The results are seen in various ways including 4 of us graduating from college, many attending various community colleges with degrees,  2 served in military service during the Vietnam era, and we all helped out with numerous church activities.     

 I could tell a lot of stories about us but MOM AND DAD did a great job for us kids and I don’t know how we could ever thank them enough for what they did for us and continue doing to guide us through our individual lives,  Through this all they never asked for recognition but if any one deserved it, it was them.

THANK YOU MOM AND DAD

Billy McNeil was my great uncle, my grandmother's only brother. I have just started trying to find out information about him on the internet. My grandmother is still alive but has Alzheimer's. I really wish now that I had paid more attention to my greatgrandmother's stories about Billy. I enjoyed reading about your Dad. Thanks for sharing the story with us.

Survival in the water

Libyia

Another story about Dad after he was permanently grounded from flying. Brother Dan sent this email to me, describing what happened. I think you will like to read it also. Dad told me about the time he was missing in action. It happened sometime between Sept and Dec of 1943. Because he was wounded he could not fly with the squadron. Apparently 4 other members of the squadron were with him on the ship getting ready to transfer. Dan's story: He was getting ready to ship out from Libya to Italy and was on the waterside of the ship. The torpedo hit the ship and a fire started. His first thought was to get away from the fire and he jumped overboard. It was dark but did have his life preserver on and thought everything was going to be all right. When he came up to the surface, he was in a patch of oil which was on fire. He got burned somewhat and went back down to swim away from the fire. When we got away from the oil, he started drifting away from the ship. He yelled for help but was not heard. He drifted all night and started to see what he had on him and all he had was a knife, which he promptly lost. The next day, a British mine sweeper saw him and picked him up. The minesweeper was under total silence and could not notify anyone that they had Dad. He was on the ship for three days enjoyed the rest and food but his company clerk, put him on the missing in action report. When he finally arrived in port in Sicily, he was able to locate his company and was sent to Italy. When he arrived there, he was still in the uniform he was wearing from the day he jumped off the ship, plus he had not shaved etc. He was a mess. When he was picked up by a driver, he was told to immediately report to the company commander. Upon reporting the first thing the Company commandeer said to him was "SGT Kreutzer, don't ever report to me in the condition" Get yourself cleaned up and presentable. But Dad smiled inside because he saw the twinkle in the Commander's eye, that he had one of his men back in good condition.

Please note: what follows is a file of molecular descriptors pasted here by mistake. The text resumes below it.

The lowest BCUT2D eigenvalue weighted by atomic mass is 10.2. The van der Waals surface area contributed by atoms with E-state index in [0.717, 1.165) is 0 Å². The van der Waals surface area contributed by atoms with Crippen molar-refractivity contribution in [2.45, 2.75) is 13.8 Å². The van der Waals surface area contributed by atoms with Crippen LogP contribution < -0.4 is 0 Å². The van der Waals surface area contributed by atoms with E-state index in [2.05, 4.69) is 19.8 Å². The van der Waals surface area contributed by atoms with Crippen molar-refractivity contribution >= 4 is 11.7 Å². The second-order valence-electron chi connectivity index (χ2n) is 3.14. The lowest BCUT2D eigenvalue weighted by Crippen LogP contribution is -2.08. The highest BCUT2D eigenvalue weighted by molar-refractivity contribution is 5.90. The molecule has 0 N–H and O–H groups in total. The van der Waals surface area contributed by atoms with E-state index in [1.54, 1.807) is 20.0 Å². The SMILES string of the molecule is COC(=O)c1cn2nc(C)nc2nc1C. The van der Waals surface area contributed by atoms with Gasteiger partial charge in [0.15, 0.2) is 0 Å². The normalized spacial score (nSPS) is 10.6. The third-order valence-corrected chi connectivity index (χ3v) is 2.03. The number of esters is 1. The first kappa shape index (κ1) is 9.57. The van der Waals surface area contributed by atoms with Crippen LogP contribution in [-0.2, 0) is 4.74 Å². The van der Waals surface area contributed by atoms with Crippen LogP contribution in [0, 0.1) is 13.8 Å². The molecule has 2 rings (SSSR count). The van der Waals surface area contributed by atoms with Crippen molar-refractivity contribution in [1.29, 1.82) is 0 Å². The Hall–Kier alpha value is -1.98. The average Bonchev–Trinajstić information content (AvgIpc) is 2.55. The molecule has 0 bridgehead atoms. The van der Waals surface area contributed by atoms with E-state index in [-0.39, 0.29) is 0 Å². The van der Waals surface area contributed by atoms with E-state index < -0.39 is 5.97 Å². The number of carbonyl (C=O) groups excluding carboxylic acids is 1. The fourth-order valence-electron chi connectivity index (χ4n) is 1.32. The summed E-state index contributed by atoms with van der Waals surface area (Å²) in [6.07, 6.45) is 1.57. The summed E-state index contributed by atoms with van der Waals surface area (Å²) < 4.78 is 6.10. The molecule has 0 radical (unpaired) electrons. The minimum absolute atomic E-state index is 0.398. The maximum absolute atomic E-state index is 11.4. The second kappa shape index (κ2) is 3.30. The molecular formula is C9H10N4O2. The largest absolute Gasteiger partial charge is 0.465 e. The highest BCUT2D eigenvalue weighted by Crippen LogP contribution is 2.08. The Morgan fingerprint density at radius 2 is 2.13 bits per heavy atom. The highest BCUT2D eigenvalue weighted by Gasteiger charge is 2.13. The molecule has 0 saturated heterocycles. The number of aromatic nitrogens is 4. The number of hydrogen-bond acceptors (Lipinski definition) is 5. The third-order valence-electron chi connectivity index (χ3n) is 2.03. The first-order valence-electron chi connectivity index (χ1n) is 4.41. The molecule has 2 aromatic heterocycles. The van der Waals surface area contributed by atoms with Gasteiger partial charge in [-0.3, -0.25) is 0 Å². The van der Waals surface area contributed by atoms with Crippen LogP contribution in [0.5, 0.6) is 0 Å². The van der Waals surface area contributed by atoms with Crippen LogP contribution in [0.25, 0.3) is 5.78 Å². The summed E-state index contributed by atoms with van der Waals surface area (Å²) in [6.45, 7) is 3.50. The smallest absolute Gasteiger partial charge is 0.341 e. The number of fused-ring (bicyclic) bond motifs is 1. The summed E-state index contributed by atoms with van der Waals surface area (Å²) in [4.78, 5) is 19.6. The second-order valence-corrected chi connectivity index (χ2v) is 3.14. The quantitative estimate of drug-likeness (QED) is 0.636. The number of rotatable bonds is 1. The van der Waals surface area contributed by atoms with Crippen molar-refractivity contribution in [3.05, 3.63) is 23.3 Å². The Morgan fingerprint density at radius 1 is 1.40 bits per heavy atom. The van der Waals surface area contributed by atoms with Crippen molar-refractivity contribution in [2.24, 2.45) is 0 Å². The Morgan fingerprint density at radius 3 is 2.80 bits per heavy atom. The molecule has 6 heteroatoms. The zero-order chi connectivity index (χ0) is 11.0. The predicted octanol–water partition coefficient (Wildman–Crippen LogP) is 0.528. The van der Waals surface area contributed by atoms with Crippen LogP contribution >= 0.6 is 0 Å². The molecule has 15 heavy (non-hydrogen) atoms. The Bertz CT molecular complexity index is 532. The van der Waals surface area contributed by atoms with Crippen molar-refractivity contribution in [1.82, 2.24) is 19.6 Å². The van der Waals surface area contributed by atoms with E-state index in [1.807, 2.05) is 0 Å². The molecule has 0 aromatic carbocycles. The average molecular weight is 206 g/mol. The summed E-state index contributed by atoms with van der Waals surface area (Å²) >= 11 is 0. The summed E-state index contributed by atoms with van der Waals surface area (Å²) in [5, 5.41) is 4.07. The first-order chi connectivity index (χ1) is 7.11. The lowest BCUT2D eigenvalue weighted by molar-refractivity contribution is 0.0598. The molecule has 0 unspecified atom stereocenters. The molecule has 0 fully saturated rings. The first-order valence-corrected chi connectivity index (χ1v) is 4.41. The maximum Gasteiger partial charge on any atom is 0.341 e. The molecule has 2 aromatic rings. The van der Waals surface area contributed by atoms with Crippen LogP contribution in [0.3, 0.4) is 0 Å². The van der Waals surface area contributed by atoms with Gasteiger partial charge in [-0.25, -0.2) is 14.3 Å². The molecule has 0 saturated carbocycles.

What a wonderful story. My uncle (I never met....he died before I was born) was a 1st lt 498th AAF bomb squad. I also saw some information regarding the 343th bomber group, schofield barracts army post. When my uncle died, his father (my grandfather) buried all pictures and information about his son....he was so distraught. Some was found. Where can I find information regarding my uncle..if you know.